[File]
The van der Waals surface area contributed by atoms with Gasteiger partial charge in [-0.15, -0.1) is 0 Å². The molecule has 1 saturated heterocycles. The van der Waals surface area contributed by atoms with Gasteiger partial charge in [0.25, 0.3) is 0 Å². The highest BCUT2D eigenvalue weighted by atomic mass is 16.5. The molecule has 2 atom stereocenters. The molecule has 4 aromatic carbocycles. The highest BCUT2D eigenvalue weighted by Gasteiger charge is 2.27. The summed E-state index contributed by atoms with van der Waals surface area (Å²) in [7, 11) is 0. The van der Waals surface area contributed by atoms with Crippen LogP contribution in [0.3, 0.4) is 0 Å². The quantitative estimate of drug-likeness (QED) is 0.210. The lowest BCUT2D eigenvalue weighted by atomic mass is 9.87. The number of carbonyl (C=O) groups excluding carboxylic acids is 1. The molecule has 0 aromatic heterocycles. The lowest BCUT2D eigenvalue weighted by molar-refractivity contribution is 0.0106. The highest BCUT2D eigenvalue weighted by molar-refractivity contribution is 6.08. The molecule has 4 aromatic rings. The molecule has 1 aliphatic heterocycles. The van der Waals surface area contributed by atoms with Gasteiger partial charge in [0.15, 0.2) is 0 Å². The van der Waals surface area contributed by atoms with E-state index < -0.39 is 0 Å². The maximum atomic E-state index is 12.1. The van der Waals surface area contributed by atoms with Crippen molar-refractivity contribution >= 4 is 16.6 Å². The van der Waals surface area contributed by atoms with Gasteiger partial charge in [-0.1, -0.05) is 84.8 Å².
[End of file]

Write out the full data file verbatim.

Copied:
The van der Waals surface area contributed by atoms with Gasteiger partial charge in [-0.15, -0.1) is 0 Å². The molecule has 1 saturated heterocycles. The van der Waals surface area contributed by atoms with Gasteiger partial charge in [0.25, 0.3) is 0 Å². The highest BCUT2D eigenvalue weighted by atomic mass is 16.5. The molecule has 2 atom stereocenters. The molecule has 4 aromatic carbocycles. The highest BCUT2D eigenvalue weighted by Gasteiger charge is 2.27. The summed E-state index contributed by atoms with van der Waals surface area (Å²) in [7, 11) is 0. The van der Waals surface area contributed by atoms with Crippen LogP contribution in [0.3, 0.4) is 0 Å². The quantitative estimate of drug-likeness (QED) is 0.210. The lowest BCUT2D eigenvalue weighted by atomic mass is 9.87. The number of carbonyl (C=O) groups excluding carboxylic acids is 1. The molecule has 0 aromatic heterocycles. The lowest BCUT2D eigenvalue weighted by molar-refractivity contribution is 0.0106. The highest BCUT2D eigenvalue weighted by molar-refractivity contribution is 6.08. The molecule has 4 aromatic rings. The molecule has 1 aliphatic heterocycles. The van der Waals surface area contributed by atoms with Gasteiger partial charge in [0.15, 0.2) is 0 Å². The van der Waals surface area contributed by atoms with E-state index < -0.39 is 0 Å². The maximum atomic E-state index is 12.1. The van der Waals surface area contributed by atoms with Crippen molar-refractivity contribution >= 4 is 16.6 Å². The van der Waals surface area contributed by atoms with Gasteiger partial charge in [-0.1, -0.05) is 84.8 Å².